Cricket: Glamorgan boss Wallace eyes short-format focus if season starts

By Nick WebbBBC Sport Wales
Mark Wallace
Mark Wallace played for Glamorgan for 18 seasons before retiring in 2017 and became director of cricket there in December, 2018

Glamorgan director of cricket Mark Wallace says the focus must be on shorter televised formats of the game if the county season starts.

There will be no professional games until at least May 28 because of the coronavirus outbreak.

"I would suggest the focus would be on international cricket, then T20, then the Hundred with Championship cricket down the list," said Wallace.

Glamorgan are among the teams to have their first six matches called off.

"It's just so important we try to get some cricket on, if and when the health of the nation allows," said Wallace.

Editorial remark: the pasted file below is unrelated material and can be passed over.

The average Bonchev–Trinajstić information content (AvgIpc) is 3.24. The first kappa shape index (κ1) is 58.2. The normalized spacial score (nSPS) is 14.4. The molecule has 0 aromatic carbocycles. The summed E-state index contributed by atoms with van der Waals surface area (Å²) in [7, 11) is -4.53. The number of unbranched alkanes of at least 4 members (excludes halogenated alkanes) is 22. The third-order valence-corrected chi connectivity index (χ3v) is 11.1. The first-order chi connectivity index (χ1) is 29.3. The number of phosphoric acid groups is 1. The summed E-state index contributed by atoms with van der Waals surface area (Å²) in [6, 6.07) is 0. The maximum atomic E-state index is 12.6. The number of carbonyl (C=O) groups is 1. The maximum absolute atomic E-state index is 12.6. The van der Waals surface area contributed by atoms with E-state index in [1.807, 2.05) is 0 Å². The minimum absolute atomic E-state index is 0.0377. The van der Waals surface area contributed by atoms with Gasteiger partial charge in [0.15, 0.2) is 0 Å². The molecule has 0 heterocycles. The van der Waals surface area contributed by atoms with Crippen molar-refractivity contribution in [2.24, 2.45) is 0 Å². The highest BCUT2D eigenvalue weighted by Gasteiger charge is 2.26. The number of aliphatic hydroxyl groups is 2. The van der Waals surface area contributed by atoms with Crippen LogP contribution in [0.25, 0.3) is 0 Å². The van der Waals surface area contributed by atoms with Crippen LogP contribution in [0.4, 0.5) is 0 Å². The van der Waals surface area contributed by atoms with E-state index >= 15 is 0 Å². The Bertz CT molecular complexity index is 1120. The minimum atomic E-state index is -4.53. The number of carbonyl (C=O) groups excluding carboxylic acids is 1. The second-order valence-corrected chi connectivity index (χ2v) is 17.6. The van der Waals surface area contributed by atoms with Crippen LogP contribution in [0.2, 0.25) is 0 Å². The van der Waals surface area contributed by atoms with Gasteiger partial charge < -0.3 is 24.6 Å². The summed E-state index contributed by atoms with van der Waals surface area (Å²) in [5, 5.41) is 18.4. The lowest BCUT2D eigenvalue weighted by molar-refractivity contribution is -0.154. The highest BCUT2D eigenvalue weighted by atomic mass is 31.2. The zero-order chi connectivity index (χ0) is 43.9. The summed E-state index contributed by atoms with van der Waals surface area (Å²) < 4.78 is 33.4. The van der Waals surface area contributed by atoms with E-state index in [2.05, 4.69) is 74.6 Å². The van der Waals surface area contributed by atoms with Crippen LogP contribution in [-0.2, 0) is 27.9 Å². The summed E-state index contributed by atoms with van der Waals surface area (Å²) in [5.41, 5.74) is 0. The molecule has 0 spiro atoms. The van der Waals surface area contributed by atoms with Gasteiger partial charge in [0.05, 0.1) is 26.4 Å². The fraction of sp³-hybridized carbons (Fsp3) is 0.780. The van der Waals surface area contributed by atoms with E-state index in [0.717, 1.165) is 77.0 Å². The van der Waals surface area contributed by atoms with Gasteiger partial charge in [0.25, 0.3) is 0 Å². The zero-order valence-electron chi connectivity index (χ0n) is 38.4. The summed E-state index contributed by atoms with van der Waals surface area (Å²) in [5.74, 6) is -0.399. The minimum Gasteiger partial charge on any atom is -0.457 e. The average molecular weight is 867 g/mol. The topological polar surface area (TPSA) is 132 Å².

The England and Wales Cricket Board is considering a series of possible start dates if public health regulations allow and potentially playing behind closed doors.

The launch of the new Hundred tournament, scheduled to start in mid-July with eight franchise teams including the Cardiff-based Welsh Fire, also complicates matters.

Wallace admits a shortened season may disappoint county supporters and players who prefer the four-day format.

"The T20 Blast is massively important from an audience point of view, from a financial point of view it's the format which is played on television and if the Hundred gets missed, that's the opportunity to drive the game," he told BBC Radio Wales Sport.

"But we understand there's a huge amount of people who enjoy the Championship, there are also a lot of professional cricketers who concentrate on the Championship who could go through the season without playing a game.

"There's also the effect on the recreational game. Cricket is fighting for people's interest and there's concern over the junior game."

Glamorgan's Sophia Gardens headquarters is being run by a skeleton staff with players given individual fitness training programmes to do on their own, in line with public health guidelines.

Top Stories